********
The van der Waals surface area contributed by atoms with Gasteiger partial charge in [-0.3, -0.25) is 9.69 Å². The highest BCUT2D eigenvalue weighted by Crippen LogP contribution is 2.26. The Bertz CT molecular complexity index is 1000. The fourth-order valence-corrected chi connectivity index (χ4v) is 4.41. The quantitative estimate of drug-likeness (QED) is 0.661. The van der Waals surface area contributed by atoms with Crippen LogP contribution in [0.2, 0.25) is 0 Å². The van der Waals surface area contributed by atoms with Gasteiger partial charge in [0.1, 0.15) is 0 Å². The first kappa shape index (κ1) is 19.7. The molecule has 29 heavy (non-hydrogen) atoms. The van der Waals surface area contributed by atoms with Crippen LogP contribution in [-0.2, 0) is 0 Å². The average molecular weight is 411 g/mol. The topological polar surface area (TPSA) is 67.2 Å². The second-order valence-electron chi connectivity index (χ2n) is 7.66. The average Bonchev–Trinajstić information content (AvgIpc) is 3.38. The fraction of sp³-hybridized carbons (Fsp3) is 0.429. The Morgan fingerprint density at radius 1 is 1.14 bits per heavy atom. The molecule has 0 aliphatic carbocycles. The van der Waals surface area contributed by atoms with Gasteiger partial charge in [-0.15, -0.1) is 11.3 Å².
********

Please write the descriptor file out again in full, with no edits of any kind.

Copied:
The van der Waals surface area contributed by atoms with Gasteiger partial charge in [-0.3, -0.25) is 9.69 Å². The highest BCUT2D eigenvalue weighted by Crippen LogP contribution is 2.26. The Bertz CT molecular complexity index is 1000. The fourth-order valence-corrected chi connectivity index (χ4v) is 4.41. The quantitative estimate of drug-likeness (QED) is 0.661. The van der Waals surface area contributed by atoms with Crippen LogP contribution in [0.2, 0.25) is 0 Å². The van der Waals surface area contributed by atoms with Gasteiger partial charge in [0.1, 0.15) is 0 Å². The first kappa shape index (κ1) is 19.7. The molecule has 29 heavy (non-hydrogen) atoms. The van der Waals surface area contributed by atoms with Crippen LogP contribution in [-0.2, 0) is 0 Å². The average molecular weight is 411 g/mol. The topological polar surface area (TPSA) is 67.2 Å². The second-order valence-electron chi connectivity index (χ2n) is 7.66. The average Bonchev–Trinajstić information content (AvgIpc) is 3.38. The fraction of sp³-hybridized carbons (Fsp3) is 0.429. The Morgan fingerprint density at radius 1 is 1.14 bits per heavy atom. The molecule has 0 aliphatic carbocycles. The van der Waals surface area contributed by atoms with Gasteiger partial charge in [-0.15, -0.1) is 11.3 Å².